browserify -t coffeeify app.coffee > bundle.js

and your CoffeeScript becomes JavaScript without intermediate build steps.

Transforms depend heavily on node’s streaming interface, but you don’t need to know much of anything about streams to plug in other people’s transforms (they’re fascinating though; read up here if you’d like). I personally liken transforms to Legos— the ones I need generally already exist and it’s just a matter of rummaging through NPM to find them. Some other transforms we use are:

  • hbsify to precompile handlebars templates so we could require them right from the views that use them
  • browserify-swap to substitute one package or file for another based on an environment variable
  • browserify-shim to make “CommonJS-Incompatible Files Browserifyable”
  • watchify to automatically recompile files when a watched file gets edited
  • remapify to “map whole directories as different directories to browserify”

It all gets even better when combined with Browserify’s --debug flag, which adds source maps in a cinch. Source maps are useful because all of the modules get bundled into a single file, making tracking down errors from the browser’s developer tools hard. They become even more important if you decide to use a minification transform such as uglifyify. Instead of getting a reference to the JavaScript bundle, we can see where the bug is in the individual, unbundled, human-readable source file.

Notable Challenges

All in all, we were able to get Browserify up and and running pretty smoothly. Granted, our job was much easier because we weren’t trying to migrate much existing code, and thus did not need to translate it to adhere to the CommonJS standard. Still, transitioning to Browserify was no small feat. There were some interesting roadblocks we ran into because of some of our established development practices.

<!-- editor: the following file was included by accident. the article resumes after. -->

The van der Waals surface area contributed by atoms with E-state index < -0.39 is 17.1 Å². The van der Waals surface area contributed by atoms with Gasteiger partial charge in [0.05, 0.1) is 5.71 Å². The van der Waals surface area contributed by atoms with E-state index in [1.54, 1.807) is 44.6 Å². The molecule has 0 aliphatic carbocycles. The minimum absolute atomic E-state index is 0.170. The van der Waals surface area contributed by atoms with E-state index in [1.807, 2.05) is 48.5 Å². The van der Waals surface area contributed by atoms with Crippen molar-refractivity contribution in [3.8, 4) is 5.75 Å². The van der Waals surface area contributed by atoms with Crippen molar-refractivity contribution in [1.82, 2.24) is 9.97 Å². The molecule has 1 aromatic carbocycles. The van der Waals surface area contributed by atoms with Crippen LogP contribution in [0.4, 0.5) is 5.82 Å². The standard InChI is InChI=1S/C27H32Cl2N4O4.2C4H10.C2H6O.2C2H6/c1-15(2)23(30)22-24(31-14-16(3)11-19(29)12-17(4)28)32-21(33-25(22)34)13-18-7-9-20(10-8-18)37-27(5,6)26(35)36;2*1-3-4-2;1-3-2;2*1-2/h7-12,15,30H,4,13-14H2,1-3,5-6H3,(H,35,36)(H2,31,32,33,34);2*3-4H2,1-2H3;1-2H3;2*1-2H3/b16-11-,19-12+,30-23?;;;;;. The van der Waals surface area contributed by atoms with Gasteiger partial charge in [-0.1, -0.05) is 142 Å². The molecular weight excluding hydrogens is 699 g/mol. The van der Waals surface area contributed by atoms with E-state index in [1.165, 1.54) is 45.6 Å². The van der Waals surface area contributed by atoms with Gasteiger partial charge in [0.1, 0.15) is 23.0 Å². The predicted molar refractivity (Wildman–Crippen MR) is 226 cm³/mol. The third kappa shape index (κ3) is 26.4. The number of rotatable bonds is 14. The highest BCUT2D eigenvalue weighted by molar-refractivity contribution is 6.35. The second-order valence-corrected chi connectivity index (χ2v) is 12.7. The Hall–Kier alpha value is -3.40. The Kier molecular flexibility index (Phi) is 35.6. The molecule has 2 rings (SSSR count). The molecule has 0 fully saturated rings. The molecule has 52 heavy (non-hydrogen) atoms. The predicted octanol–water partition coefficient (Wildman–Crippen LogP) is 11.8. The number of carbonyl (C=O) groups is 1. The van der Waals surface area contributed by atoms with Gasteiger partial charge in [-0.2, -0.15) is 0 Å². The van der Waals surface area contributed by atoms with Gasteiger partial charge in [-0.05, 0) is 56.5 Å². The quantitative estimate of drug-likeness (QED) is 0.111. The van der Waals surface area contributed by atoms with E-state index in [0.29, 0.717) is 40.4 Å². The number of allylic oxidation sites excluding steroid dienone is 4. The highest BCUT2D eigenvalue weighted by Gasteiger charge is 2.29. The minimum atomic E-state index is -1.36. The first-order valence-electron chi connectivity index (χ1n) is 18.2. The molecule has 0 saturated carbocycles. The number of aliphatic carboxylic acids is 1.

Something we needed to reconcile early on was the fact that Backbone requires Underscore, but we use LoDash for all its extra gadgets. Terin Stock has an excellent solution involving browserify-swap in this blog post. Long story short, we needed to request that underscore.js itself resolve to LoDash. (Tip: browserify-swap can be a little finicky; make sure you bundle from the directory where node_modules is located.)

We also heavily use Handlebars, and therefore historically depended on Handlebars helpers. However, the fact that they get concatenated together into one huge file doesn’t stick to the modular mentality we’re striving for. Thus, we decided to forgo the Handlebars helpers lifestyle in favor of utility modules called in our views that preprocess the data before it gets fed to Handlebars. Now, if one view needs a function to format large numbers to have commas, all of the other views don’t necesarily know about that function. This will also ensure that once a helper becomes obsolete, it won’t be included, which is a peril with the usual monolithic Handlebars helper registering system.

Another challenge we faced was that our organizational preferences for our code lead to an extremely nested directory structure. Because of this, remapify has been a great asset. Before using the package, relative paths for require() statements for files not in node_modules often needed four or five levels of ../../. This was both hard to parse and hard to figure out right the first time. Remapify allows us to reference files top-down from where we knew they lived, i.e. in our “models” or “views” directories, instead of relative to where they were being required from. We needed to do some forking to fit our exact needs, however.

We’re not that Special!

Well, maybe a little special… but you are too, and you too can use Browserify! If you’re not starting a new project, the most cumbersome part will be likely be making all your modules adhere to Common JS— “node-able” as I like to say. This means using the require() and module.exports syntaxes and making sure everything is require()’d, npm install-ed, and is in a package.json. From there, you’re just a few keystrokes away from getting Browserify running from the command line!

So, if you’re deciding whether or not to use Browserify, even in production, I would highly recommend it. It’s a bundle of fun, will transform your code, and make your app load(s) better!

Source: Bitly